Experienced retail industry executive takes over as chair of Bath charity Designability

January 6, 2022
Designability, the Bath charity that enables disabled people to live with greater independence, has officially welcomed its new chair of trustees.
Jerry Marwood, pictured, has taken on the role at a time when the charity is expanding across the UK and widening access to its products, including the unique Wizzybug powered wheelchair, which it has been offering free of charge to very young disabled children since 2011. 

Designability said Mr Marwood’s background in retail, wholesale and hospitality would prove invaluable in helping it to continue to grow.
He is group managing director of West Midlands-based AF Blakemore & Son, which operates SPAR convenience stores and is one of the UK’s top 50 privately held businesses with sales of £1.2bn. 
He previously ran the business SPAR in the UK for 10 years and is now a member of its board and remuneration committee and chair of the audit committee.
He also holds a number of non-executive posts that reflect his wide range of interests, including board roles at Bristol-based field marketing business eXPD8 and Preston EV, which is developing applications for autonomous transport. 
He has also served on the board of the British Retail Consortium and the Association of Convenience Stores and at Designability will build on his experience as a trustee of homeless charity Crisis.
He said: “I am excited to be taking up this role with such an important, forward-thinking and progressive charity. 
“Designability already has a profound and lasting impact on disabled children throughout the UK through the free Wizzybug loan scheme and there is huge scope for the charity to help many more people in the future through its work on electric vehicle charging accessibility, its project to create a pushchair for wheelchair users and more. 

“I hope that my experience will help us as a charity to forge ahead with supporting more children across the UK through the expansion of the Wizzybug loan scheme in the immediate future while we continue to grow and develop other projects.
“In turn I am looking forward to learning about how we can, as a charity and as society, improve accessibility and promote equity for disabled people. We have made great improvements as a country but there is much more that needs to be done. 
“We should be setting an example to the rest of the world of what inclusivity and fairness looks like, and Designability is perfectly placed to help us achieve this.”
Jerry takes over from Libby Gawith, pictured above with him, who had been chair since 2015 and a trustee since 2011.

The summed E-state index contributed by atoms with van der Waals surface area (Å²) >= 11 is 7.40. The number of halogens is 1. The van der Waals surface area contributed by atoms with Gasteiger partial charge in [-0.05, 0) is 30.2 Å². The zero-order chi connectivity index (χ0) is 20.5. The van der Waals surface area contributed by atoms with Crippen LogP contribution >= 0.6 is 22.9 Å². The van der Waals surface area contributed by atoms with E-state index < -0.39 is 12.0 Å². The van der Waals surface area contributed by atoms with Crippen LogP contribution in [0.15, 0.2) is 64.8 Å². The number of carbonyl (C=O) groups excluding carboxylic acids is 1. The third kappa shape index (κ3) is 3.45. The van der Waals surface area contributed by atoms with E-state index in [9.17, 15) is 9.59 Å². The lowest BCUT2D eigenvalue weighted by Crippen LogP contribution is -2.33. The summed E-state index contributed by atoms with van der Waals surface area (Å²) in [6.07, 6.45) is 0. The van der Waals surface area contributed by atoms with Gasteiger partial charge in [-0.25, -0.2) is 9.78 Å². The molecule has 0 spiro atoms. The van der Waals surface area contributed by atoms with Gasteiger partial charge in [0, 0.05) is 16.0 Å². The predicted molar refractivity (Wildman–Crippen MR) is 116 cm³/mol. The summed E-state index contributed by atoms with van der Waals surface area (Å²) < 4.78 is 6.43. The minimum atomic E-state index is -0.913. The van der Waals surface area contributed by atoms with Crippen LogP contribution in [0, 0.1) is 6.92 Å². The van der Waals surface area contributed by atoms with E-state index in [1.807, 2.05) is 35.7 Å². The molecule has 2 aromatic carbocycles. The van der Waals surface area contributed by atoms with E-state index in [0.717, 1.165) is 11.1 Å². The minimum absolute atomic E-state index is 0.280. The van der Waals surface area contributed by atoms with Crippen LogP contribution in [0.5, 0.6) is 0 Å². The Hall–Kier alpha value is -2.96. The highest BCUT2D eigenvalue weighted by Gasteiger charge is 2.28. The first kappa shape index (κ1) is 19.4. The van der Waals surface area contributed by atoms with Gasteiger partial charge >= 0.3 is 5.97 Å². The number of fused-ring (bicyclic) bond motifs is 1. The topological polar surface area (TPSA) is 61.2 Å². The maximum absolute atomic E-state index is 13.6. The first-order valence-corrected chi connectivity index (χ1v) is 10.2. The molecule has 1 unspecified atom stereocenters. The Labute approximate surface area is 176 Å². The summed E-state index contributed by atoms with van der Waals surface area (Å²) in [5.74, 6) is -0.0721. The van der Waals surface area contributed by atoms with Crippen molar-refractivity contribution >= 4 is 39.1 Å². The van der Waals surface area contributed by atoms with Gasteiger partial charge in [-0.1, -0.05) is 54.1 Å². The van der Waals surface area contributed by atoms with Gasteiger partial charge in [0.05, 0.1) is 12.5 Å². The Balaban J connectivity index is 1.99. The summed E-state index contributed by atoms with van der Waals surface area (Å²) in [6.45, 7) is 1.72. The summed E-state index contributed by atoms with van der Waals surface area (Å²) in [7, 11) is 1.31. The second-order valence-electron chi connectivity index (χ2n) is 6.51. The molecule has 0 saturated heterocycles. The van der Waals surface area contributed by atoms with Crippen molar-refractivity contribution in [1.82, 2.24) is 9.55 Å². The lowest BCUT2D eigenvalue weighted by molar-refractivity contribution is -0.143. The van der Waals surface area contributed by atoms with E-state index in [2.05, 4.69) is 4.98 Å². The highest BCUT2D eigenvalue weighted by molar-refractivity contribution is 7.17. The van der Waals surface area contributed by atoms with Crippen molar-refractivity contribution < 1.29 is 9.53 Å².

She said: “It has been fantastic to be part of the Designability journey and I will miss working so closely with the charity. 
“The impact of its work for individuals, families, communities and more is clear to see and I have relished being a part of its story.
“I am proud to have been involved with Designability and I wish Jerry and the team all the best as the charity continues to provide disabled people with the products they want to live the life they choose.” 

Designability chief executive Catharine Brown, pictured with Jerry, right, added: “Jerry’s knowledge and experience will be put to good use as we continue with our ambitious plans for growth over the coming years.
“Libby has overseen some huge milestones with us, including this year’s 10th anniversary of the Wizzybug Loan Scheme. 
“Her contributions over the years have been invaluable and we wish her all the best for the future.”
Designability began life in 1968 as the Bath Institute of Medical Engineering and has since helped more than 300,000 disabled children and adults live with greater independence. 
Its team of designers and engineers based at Bath’s Royal United Hospital create life-changing assistive products to help disabled people who are facing challenges every day.
Designability’s mission is to make products and technology more accessible to everyone. The team follows the principles of human-centered design – everything it develops is done in response to what people tell them they need. 
The aim is for people to achieve greater independence and happiness in their lives – goals that benefit all of society.

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